As a further test for consistency, we may use our fitted value of ν to derive a value of the effective nearneighbour coupling constant, J_{eff}, according to the relationship discussed in ref. 16, and then compare this with a J_{eff} estimated from the temperature of the specific heat maximum, as discussed in ref. 31. The result is J_{eff}=(0.62±0.1) K, (0.60±0.1) K, respectively, estimates that are equal, within experimental error. For Dy_{2}Ti_{2}O_{7}, the corresponding value is J_{eff}≈1.1 K, which is roughly twice as large. The large difference is accounted for by a more negative (antiferromagnetic) exchange contribution to the spin–spin interaction in Dy_{2}Ge_{2}O_{7} that opposes the positive (ferromagnetic) dipolar coupling, that is almost the same in the two compounds.
Bjerrum pairing
The measured chemical potential, −3.35 K, puts Dy_{2}Ge_{2}O_{7} in a regime where monopole dimerization should be very significant. To confirm this, we have used the classic theory of Bjerrum^{32}, who separated the contribution of closely spaced charges out of DebyeHückel theory and regarded these as distinct chemical entities to be considered alongside the free charges. In Figure 4, we present the energy u(T) of the system found by integrating the specific heat. The result of DebyeHückel+Bjerrum theory, as described in the Methods, is shown to give an excellent description of the lowtemperature data, without the addition of any new fitting parameters. This result is not in contradiction with the fit of Figure 3, as the modified DebyeHückel theory described in the Methods, including the shortdistance contribution of charge interactions, naturally incorporates the effect of Bjerrum pairs, to an excellent approximation. The monopoles of Dy_{2}Ge_{2}O_{7} are found to be about 50% dimerized at all measured temperatures.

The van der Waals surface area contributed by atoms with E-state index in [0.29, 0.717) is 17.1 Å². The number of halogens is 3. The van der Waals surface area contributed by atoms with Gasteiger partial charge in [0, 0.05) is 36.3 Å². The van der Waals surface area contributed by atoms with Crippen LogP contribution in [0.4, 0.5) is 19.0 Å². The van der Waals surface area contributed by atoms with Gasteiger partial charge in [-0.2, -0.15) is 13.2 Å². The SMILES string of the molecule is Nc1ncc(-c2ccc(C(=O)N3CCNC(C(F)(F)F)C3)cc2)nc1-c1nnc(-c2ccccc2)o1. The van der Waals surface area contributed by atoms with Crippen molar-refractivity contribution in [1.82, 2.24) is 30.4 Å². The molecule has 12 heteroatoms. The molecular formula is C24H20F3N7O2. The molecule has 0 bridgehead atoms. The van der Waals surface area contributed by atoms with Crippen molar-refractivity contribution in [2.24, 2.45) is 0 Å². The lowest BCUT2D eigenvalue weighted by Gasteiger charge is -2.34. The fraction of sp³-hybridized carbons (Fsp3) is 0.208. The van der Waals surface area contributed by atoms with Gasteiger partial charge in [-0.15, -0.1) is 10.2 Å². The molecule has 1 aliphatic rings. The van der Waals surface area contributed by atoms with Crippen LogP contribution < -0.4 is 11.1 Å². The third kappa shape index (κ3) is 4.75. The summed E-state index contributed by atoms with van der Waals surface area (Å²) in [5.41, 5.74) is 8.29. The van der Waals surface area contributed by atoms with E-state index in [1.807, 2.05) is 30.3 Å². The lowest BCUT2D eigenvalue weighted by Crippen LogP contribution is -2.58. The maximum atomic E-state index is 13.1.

Discussion
We may put these results in the context of the corresponding states diagram (essentially the phase diagram of T* versus x) for the restricted primitive model electrolyte, a basic model of electrolyte behaviour. In the case of a continuum electrolyte, there are three significant boundaries on this diagram marking, respectively, the onset of significant dimerization, the conductance minimum, and phase separation (see, for example, Fig. 1 in ref. 25). In Dy_{2}Ge_{2}O_{7,} we have reached the first of these boundaries for spin ice. To reach the other boundaries would require us to find a spin ice material with ν≪3.3 K. However, a lattice Coulomb gaslike spin ice may show yet more complex phase behaviour in this limit, including chargeordered phases^{26,27}. In fact, the ultimate limit of tuning the monopole chemical potential to ν≪3 K has already been identified through numerical studies on the dipolar spin ice model^{14}. In monopole language, this structure consists of the ordering of 'double charges' ±2Q to give a magnetic structure with '4 spins in/4 spins out' on alternate tetrahedra. This structure (also known as the FeF_{3} structure) becomes stable at ν=2.4 K, J_{eff}=0.2 K. In the unchartered region between ν≈3.3 K and ν≈2.4 K, we would expect to find a great deal of interesting physics associated with increasing monopole correlations and the gradual appearance of double charges. Our results illustrate that this region should be accessible to experiment, as we have shown how highpressure methods afford the opportunity of dramatically altering the chemical potential of magnetic monopoles in spin ice, to the degree where new aspects of monopole physics can be revealed.